It’s wasteful. Not only does it take up space, it takes up resources and time, both to make it and to maintain it. When I’m sick of dusting or washing dishes or doing laundry, I know it’s time to give away what I don’t need and simplify so I have more time and more focus on the things that are important. Time is a precious resource that I always feel short of, so I don’t want to spend any more of it than I have to maintaining objects in my home.

It’s all depreciating assets. I do love to spend, but it has to be only on one of three things: 1) things that I need, 2) experiences that make me happy, and 3) assets that will generate more income. Food, shelter, clothing, travel, savings, investments, education, DONE. I do get a bit sentimental about some jewelry and I like to dress in fashionable clothes, but other than that I’m really proud of how little I’ve come to own over the past few years. I feel largely unattached to my possessions and I find that very liberating.

I just don’t. If I stay out of the mall and off of shopping websites, I don’t make wish-lists of dresses and trinkets. I don’t buy DVDs or books (unless their absolute favorite stories and hard to find). And while I do have those moments when I think, “I need new bed sheets, these are fading” or “these shoes will need to be replaced soon”, at the end of the day I have more than I need and I’m satisfied with what I have.

Now, I posted the following video last year but I still think it’s worth a watch to keep perspective during this stuff-obsessed season where we equate objects with affection:

Merry Christmas!

Minimalist Challenge: 30 items for 30 days

From March 1 until March 30 I set a goal to only wear 30 different items of clothing.

Not 30 outfits, just 30 items. This includes pants, shirts, dresses, skirts, and sweaters. It does not include underwear, accessories, shoes or jackets (because that would just be too much). I’m also not counting work-out clothes because those get worn twice a week for one hour — but for those I limited myself to only two pieces (because I didn’t work out much! Shame on me!), just to keep in the spirit of the challenge.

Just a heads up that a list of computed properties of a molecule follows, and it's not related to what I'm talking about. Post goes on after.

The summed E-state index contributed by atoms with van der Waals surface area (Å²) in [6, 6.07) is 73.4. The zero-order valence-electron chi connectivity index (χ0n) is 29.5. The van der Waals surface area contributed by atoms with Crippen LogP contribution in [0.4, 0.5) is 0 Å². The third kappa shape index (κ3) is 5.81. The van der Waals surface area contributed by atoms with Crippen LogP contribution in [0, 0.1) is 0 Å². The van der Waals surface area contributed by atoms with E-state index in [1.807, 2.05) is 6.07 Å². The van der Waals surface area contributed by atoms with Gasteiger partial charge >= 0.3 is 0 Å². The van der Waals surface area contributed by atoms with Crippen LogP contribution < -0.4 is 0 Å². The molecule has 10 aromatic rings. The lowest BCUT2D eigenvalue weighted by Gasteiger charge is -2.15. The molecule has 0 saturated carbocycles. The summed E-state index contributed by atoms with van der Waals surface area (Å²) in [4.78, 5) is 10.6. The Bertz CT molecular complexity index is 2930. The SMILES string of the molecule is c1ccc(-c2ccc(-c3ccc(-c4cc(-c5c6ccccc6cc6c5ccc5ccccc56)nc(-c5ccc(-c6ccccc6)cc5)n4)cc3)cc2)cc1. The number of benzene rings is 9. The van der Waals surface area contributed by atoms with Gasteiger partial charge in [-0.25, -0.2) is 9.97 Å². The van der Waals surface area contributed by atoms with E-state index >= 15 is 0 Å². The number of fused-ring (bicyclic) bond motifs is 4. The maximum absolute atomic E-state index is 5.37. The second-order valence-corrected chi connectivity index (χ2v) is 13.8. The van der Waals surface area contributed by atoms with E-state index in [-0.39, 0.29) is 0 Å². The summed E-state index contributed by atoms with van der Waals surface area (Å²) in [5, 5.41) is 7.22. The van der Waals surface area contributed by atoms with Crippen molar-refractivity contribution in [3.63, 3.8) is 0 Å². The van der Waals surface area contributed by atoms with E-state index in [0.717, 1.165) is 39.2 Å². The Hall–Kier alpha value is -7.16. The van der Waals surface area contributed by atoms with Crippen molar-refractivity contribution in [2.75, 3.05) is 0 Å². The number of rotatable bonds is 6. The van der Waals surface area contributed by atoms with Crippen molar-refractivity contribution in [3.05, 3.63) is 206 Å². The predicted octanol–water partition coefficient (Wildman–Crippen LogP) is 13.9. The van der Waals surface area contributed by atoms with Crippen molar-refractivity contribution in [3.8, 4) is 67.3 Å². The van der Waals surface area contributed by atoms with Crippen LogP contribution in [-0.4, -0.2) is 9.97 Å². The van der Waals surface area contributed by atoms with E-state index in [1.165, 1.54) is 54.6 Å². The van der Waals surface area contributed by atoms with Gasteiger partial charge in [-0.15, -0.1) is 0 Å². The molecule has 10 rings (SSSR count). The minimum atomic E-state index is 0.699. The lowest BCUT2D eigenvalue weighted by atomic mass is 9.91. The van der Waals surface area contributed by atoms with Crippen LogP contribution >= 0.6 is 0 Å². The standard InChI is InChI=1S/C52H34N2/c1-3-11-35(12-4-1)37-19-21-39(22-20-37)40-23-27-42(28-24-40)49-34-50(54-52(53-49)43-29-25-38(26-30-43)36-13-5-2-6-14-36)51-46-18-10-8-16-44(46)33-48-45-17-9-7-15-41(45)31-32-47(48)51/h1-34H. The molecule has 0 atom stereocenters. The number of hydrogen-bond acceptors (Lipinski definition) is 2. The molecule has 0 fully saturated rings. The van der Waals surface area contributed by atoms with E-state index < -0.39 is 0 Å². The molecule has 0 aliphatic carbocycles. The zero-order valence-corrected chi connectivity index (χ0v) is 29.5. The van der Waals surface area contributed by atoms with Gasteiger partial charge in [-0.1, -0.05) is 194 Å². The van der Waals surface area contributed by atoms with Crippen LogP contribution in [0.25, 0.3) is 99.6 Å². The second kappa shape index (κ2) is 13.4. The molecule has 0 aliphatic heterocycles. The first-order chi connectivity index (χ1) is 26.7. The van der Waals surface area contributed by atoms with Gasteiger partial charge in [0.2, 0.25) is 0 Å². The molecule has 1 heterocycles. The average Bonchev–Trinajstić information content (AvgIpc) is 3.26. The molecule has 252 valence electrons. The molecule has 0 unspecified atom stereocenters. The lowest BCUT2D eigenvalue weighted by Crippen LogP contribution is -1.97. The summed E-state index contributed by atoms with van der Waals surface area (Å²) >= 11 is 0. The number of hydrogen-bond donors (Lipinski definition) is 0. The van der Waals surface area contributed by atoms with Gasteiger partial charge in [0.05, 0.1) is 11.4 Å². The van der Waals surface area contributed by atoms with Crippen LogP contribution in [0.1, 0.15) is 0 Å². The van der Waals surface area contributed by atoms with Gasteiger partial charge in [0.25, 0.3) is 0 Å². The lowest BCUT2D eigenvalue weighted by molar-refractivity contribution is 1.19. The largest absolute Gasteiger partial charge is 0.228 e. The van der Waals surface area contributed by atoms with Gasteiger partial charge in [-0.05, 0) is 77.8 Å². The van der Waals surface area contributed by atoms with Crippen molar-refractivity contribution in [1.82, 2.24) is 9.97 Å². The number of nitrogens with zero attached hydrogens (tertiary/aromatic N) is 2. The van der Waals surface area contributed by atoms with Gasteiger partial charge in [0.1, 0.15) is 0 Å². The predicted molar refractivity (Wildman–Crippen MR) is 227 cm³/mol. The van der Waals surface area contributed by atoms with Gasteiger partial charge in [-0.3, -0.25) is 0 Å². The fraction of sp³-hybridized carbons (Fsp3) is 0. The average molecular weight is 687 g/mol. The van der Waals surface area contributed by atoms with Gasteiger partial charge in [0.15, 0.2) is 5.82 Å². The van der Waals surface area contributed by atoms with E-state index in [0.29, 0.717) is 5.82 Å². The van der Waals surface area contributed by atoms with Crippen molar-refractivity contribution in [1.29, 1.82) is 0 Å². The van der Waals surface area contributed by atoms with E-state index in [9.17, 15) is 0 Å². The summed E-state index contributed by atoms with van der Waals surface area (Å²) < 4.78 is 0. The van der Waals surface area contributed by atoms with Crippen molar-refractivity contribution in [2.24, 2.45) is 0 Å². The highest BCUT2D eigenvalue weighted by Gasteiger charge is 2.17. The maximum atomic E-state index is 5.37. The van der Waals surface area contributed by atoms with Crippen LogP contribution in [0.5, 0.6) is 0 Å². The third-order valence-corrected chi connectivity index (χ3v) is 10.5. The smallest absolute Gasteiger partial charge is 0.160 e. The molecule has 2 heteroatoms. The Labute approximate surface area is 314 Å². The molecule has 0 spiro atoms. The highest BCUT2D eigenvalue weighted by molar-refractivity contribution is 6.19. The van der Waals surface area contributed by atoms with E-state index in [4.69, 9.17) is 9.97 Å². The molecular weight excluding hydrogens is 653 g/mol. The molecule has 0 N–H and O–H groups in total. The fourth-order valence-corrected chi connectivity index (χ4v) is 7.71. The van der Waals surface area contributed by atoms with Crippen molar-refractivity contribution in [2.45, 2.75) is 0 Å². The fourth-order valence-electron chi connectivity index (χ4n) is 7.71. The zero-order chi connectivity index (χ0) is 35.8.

How much of a challenge is this? I’m not sure. It’s not nearly as ambitious as the One Dress Protest, but I feel like I wear the same thing every day. However, after I itemized my closet I learned that I have a lot more clothes than I thought I did. I have a feeling I’m wearing the same few things over and over again, but when it came down to picking only 30 I found it challenging. I had to leave out some favourites, but I also quickly filled the list with my regulars, making me realize just how much of my closet I’m genuinely not interested in.

 (side note: wearing my Talula blazer and Joe jeans that caused some controversy in my Frugal Fashion post. Both items are over 1.5 years old — still look new! Also, sorry my mirror is so hazy. It’s my hairspray mirror.)

I considered taking a picture of my outfit everyday but…

  1. this is not a fashion blog, you don’t care
  2. with only 30 items, I’ll be re-wearing a handful of outfits and that’s quite boring

So what’s the point of this? Well, there’s a few actually. First, it’s simplicity for simplicity sake. Limiting my outfit choices will reduce the amount of time I spend trying to decide what to wear in the morning. It will make my laundry schedule more regular. It will keep the clutter in my room to a minimum. Secondly, it’s like a fast. Just like when you go without eating, either for spiritual or health reasons, you naturally participate in a few mental tasks: choosing what’s most important, practicing self-discipline, and pondering what it’s like to be with less. I’m trying to train myself to become increasingly more sensitive to the over-consumption that defines our culture, so I can reduce it in my own life (this is probably a lifelong process for me because I am nothing short of enchanted by traditional marketing strategies).